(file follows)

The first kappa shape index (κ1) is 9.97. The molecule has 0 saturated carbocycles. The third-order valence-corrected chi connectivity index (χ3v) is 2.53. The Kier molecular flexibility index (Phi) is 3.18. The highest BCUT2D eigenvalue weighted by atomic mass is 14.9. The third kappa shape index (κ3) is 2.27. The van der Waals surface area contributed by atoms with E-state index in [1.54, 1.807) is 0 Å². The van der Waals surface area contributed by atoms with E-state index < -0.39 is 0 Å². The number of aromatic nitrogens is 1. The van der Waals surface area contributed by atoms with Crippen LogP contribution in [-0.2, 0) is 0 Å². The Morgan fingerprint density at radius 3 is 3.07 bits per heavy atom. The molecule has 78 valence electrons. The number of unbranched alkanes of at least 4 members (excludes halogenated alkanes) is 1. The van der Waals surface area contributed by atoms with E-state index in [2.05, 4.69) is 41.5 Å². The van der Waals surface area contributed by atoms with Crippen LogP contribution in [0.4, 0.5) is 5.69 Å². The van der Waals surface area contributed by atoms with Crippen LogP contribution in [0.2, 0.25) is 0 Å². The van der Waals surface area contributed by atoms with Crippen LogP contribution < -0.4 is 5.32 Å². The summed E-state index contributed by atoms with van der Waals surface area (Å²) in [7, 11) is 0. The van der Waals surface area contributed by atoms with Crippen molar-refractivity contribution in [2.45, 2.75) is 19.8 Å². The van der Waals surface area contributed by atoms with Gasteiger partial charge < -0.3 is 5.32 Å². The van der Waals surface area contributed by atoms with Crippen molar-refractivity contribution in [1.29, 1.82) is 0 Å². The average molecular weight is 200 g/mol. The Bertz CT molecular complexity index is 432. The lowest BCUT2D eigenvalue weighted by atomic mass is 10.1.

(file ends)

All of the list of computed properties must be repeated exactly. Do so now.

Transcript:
The first kappa shape index (κ1) is 9.97. The molecule has 0 saturated carbocycles. The third-order valence-corrected chi connectivity index (χ3v) is 2.53. The Kier molecular flexibility index (Phi) is 3.18. The highest BCUT2D eigenvalue weighted by atomic mass is 14.9. The third kappa shape index (κ3) is 2.27. The van der Waals surface area contributed by atoms with E-state index in [1.54, 1.807) is 0 Å². The van der Waals surface area contributed by atoms with E-state index < -0.39 is 0 Å². The number of aromatic nitrogens is 1. The van der Waals surface area contributed by atoms with Crippen LogP contribution in [-0.2, 0) is 0 Å². The Morgan fingerprint density at radius 3 is 3.07 bits per heavy atom. The molecule has 78 valence electrons. The number of unbranched alkanes of at least 4 members (excludes halogenated alkanes) is 1. The van der Waals surface area contributed by atoms with E-state index in [2.05, 4.69) is 41.5 Å². The van der Waals surface area contributed by atoms with Crippen LogP contribution in [0.4, 0.5) is 5.69 Å². The van der Waals surface area contributed by atoms with Crippen LogP contribution in [0.2, 0.25) is 0 Å². The van der Waals surface area contributed by atoms with Crippen LogP contribution < -0.4 is 5.32 Å². The summed E-state index contributed by atoms with van der Waals surface area (Å²) in [7, 11) is 0. The van der Waals surface area contributed by atoms with Crippen molar-refractivity contribution in [2.45, 2.75) is 19.8 Å². The van der Waals surface area contributed by atoms with Gasteiger partial charge < -0.3 is 5.32 Å². The van der Waals surface area contributed by atoms with Crippen molar-refractivity contribution in [1.29, 1.82) is 0 Å². The average molecular weight is 200 g/mol. The Bertz CT molecular complexity index is 432. The lowest BCUT2D eigenvalue weighted by atomic mass is 10.1.